WHO Expected to Declare Level 6 “Within Days”
April 30, 2009
Swine flu will carry the name “pandemic” even if the new virus turns out to cause mainly mild symptoms as it sweeps the world, raising questions about how serious the global alert actually is.
Although it has been deadly in the disease epicenter, Mexico, and caused the death of one Mexican infant in the United States, in other countries people infected with swine flu have fared well, with diarrhea the biggest complaint.
The World Health Organization is expected to move quickly to designate a full pandemic — at level 6 of its 6-point scale — within days to reflect the continuing spread of swine flu among people who have not been to Mexico, including in Europe.
Margaret Chan, the WHO’s director-general, on Wednesday night raised the world flu alert level from 4 to 5 and said: “It is really all of humanity that is under threat during a pandemic.”
Echoing other infectious disease experts, and drawing on her experience fighting SARS and bird flu outbreaks as health director of Hong Kong, she said viruses such as the H1N1 swine strain needed to be closely watched in case they worsen.
How to Prepare for a Pandemic --Book review
We have been repeatedly warned by leading medical professionals and government health officials that a severe influenza pandemic is a very real possibility, with potential global death tolls exceeding 100 million. We are told that a pandemic will likely last 12-18 months in multiple waves, and to expect widespread social disruption. We are told that we need to stockpile non-perishable food and water, as our food supply chain and utilities may become severely degraded or completely inoperative. Yet there is little information available from them on how families can prepare for such a long term traumatic event.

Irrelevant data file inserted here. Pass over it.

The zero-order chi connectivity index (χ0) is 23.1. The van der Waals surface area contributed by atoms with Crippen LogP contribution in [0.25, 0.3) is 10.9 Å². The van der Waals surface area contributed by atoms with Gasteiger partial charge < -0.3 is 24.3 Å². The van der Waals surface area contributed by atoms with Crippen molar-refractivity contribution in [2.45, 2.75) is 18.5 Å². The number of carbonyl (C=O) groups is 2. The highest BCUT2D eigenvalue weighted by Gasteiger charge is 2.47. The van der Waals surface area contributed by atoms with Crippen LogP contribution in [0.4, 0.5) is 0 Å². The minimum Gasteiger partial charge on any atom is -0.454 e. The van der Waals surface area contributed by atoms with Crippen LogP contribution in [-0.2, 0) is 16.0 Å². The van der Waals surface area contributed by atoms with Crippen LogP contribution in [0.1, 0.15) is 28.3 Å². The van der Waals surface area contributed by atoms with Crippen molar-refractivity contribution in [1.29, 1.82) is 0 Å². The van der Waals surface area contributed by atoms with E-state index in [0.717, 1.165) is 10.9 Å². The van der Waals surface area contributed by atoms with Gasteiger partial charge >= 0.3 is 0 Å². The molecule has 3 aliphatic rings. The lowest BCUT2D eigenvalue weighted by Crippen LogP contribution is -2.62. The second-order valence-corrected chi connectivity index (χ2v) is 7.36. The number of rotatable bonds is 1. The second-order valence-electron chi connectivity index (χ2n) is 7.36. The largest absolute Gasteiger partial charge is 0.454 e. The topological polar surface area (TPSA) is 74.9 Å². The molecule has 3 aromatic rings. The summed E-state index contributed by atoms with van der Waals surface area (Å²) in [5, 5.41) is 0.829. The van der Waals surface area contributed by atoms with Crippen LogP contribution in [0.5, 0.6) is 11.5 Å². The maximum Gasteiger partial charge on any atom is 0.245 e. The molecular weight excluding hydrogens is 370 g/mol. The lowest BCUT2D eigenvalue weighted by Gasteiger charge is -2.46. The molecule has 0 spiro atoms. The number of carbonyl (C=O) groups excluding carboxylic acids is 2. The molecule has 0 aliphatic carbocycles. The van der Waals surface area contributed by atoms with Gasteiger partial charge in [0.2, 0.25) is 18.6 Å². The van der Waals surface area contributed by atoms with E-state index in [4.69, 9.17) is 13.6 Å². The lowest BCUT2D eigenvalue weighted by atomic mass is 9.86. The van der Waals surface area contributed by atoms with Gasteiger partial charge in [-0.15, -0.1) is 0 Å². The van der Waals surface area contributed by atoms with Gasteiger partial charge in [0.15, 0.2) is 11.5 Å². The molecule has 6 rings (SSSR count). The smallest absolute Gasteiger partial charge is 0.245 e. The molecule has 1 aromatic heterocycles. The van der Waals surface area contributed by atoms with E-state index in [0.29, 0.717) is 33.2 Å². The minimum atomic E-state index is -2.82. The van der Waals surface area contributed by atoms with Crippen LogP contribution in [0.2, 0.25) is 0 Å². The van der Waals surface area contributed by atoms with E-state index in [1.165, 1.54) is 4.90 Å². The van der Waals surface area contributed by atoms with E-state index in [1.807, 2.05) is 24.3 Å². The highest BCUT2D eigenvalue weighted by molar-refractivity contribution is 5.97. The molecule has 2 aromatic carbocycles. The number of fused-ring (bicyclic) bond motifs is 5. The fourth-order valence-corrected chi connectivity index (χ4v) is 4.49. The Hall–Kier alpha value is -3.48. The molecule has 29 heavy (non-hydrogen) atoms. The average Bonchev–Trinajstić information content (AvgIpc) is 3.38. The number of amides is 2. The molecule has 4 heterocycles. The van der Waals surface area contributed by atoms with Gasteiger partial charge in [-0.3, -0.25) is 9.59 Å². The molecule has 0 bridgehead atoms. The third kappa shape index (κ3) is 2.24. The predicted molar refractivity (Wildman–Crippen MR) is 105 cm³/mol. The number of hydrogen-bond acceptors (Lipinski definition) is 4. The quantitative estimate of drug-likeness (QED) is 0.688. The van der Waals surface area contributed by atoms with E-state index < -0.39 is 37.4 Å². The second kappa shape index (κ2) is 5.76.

This book lays out in detail the planning, preparation, and actions to take to avoid an inevitable mass scramble for suppliers' small and increasingly backlogged inventories of storable food, water storage and purification equipment, emergency lighting and communications, alternative transportation, and a host of other important necessities. The book provides planning guidelines and practical how-to for the;
type, quantity, and source of non-perishable food
techniques for collecting, storing, and purifying water
approaches for reliable lighting and staying informed in the event of a electrical grid collapse
formulas for sizing a solar PV system for backup (or everyday) power
ways to keep your house warm in the winter
measures to protect your family from public unrest
procedures to treat sick family members when hospitals are overwhelmed
approaches to simple cleaning and sanitation
and a host of other preparations needed for families to stay healthy and safe during a serious influenza pandemic.
“The book is crammed with lots of very valuable information on preparing for this emergency with the focus on the needs of the family. I found it very informative and helpful for making and improving the quality of my family’s plan. This is a unique and very timely contribution to the preparedness literature that is long overdue. It is a must read and reference text for anyone who is serious about preparing their home and family for the possibility of a severe influenza pandemic.”
-- Dr. Grattan Woodson, MD, author The Bird Flu Preparedness Planner, The Bird Flu Manual
“An intensively researched, user-friendly, and imminently practical crash course in surviving on limited resources. Whether coming as a pandemic, hurricane, or ice storm, disaster-induced disruption of societal support systems is increasingly inevitable, and this guide is a must-have to help you and your loved ones plan to survive.”
-- Thomas Honey, owner of Honey Electric Solar Inc.
“William Stewart’s How to Prepare for a Pandemic covers the breadth of disaster planning and is an important, comprehensive contribution to the literature of pandemic preparation.”
-- Melanie Mattson, risk communicator, publisher The Flu Wiki
Top Books on Pandemics